12″: Meet the Beatles

Trivia: This 1964 release was not actually The Beatles’ American debut, but it was their first release on Capitol Records 1.

“Oh please, say to me
You’ll let me be your man
And please, say to me
You’ll let me hold your hand”

β€” I Want to Hold Your Hand, The Beatles

This early period of The Beatles was their pop phase, with dozens of up-tempo tracks that even non-Beatles fans recognize and have heard countless times on “Oldies” radio stations across the country in the back seat of their parent’s car. It wasn’t until the UK release of Help that the sound of The Beatles began to change; most notably 2 with Paul McCartney’s song Yesterday.

The following video contains a moment with a fan holding a sign with “THE BEATLES ARE GEAR” written on it, which was Mod slang for “very cool” or “in style”. (The sign is at the 24-25 second mark)

  1. The first Beatles record distributed in the United States was actually Introducing… The Beatles on Vee-Jay Records of Chicago. It was released ten days before Meet the Beatles. 
  2. In my opinion, at least 

12″: Dreamboat Annie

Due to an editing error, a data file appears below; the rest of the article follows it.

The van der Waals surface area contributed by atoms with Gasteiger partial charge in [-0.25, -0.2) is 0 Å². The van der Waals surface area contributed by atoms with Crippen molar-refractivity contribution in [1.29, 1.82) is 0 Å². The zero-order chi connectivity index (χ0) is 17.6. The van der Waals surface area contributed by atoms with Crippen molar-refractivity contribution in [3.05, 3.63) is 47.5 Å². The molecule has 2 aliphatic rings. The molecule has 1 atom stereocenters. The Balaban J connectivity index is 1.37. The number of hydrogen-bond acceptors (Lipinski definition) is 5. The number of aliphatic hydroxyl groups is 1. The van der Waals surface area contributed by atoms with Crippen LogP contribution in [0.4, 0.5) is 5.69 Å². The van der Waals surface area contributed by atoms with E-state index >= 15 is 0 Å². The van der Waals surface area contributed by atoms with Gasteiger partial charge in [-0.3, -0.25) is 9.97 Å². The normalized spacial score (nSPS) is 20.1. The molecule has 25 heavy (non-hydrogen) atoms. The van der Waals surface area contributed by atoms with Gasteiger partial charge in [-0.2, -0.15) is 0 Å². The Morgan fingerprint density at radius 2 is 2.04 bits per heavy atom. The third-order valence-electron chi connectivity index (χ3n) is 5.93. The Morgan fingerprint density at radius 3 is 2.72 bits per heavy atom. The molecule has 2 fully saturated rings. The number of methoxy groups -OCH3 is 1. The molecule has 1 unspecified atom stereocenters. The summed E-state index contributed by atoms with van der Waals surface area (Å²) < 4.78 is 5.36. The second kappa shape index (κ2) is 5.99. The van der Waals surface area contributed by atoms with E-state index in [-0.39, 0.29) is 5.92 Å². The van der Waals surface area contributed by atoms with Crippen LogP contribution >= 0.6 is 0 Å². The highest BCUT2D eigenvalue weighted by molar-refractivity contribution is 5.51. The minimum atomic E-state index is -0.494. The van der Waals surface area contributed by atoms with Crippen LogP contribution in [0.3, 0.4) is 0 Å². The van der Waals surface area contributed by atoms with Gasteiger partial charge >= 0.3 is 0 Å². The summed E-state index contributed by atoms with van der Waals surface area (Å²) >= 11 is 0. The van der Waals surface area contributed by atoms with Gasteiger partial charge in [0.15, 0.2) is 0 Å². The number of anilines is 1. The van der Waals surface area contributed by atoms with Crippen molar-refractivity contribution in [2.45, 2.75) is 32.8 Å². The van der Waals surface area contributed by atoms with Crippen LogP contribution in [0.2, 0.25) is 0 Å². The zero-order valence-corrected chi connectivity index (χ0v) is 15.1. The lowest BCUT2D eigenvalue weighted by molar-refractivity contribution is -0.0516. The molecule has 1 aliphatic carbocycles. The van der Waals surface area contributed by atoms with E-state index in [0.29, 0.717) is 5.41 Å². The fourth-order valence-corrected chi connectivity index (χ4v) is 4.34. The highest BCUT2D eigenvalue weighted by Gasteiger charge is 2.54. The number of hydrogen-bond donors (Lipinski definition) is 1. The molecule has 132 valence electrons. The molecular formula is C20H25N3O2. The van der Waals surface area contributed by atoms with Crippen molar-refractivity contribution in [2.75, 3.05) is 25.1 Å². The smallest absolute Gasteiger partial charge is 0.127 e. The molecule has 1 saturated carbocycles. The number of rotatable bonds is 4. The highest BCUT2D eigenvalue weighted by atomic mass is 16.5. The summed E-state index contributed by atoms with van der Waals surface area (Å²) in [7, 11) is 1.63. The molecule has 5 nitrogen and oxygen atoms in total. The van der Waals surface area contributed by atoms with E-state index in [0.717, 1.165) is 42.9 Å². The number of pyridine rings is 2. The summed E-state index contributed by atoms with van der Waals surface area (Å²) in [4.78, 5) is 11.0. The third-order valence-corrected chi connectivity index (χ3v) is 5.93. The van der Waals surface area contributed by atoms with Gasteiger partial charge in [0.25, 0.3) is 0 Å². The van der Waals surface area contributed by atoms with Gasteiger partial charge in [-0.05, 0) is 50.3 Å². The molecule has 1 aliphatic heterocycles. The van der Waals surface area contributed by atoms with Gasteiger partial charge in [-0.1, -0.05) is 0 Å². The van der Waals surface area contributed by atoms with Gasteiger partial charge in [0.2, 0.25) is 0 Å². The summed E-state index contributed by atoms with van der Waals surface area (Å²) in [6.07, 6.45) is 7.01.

The album cover art that would eventually destroy this band, but bring us BARRACUDA

My love is the evening breeze touching your skin
The gentle sweet singing of leaves in the wind

The whisper that calls, after you in the night
And kisses your ear in the early light

You don’t need to wonder, you’re doing fine
And my love, the pleasure’s mine

Let me go crazy on you
Crazy on You, Heart

See also β€”Β One of my favorite scenes in a film that this song always reminds me of; Lux Lisbon’s ((Kirstin Dundst)) secret visit to Trip Fontaine’s ((Josh Hartnett)) car for a frantic make-out session in Sofia Coppola’s film adaptation of The Virgin Suicides:


12″: Give Up

Give Up
In 2003, the Postal Service released their debut album on SubPop Records. It was SubPop’s second platinum release since their first, Nirvana’s Bleach

This album is one of my favorites, and every single track reverberates for days after I listen to it. I know that there are moments that aren’t particularly strong lyrically, but the rest are transcendent.

Buying this album on 12″ also gets you a delightful second record of B-sides and remixes.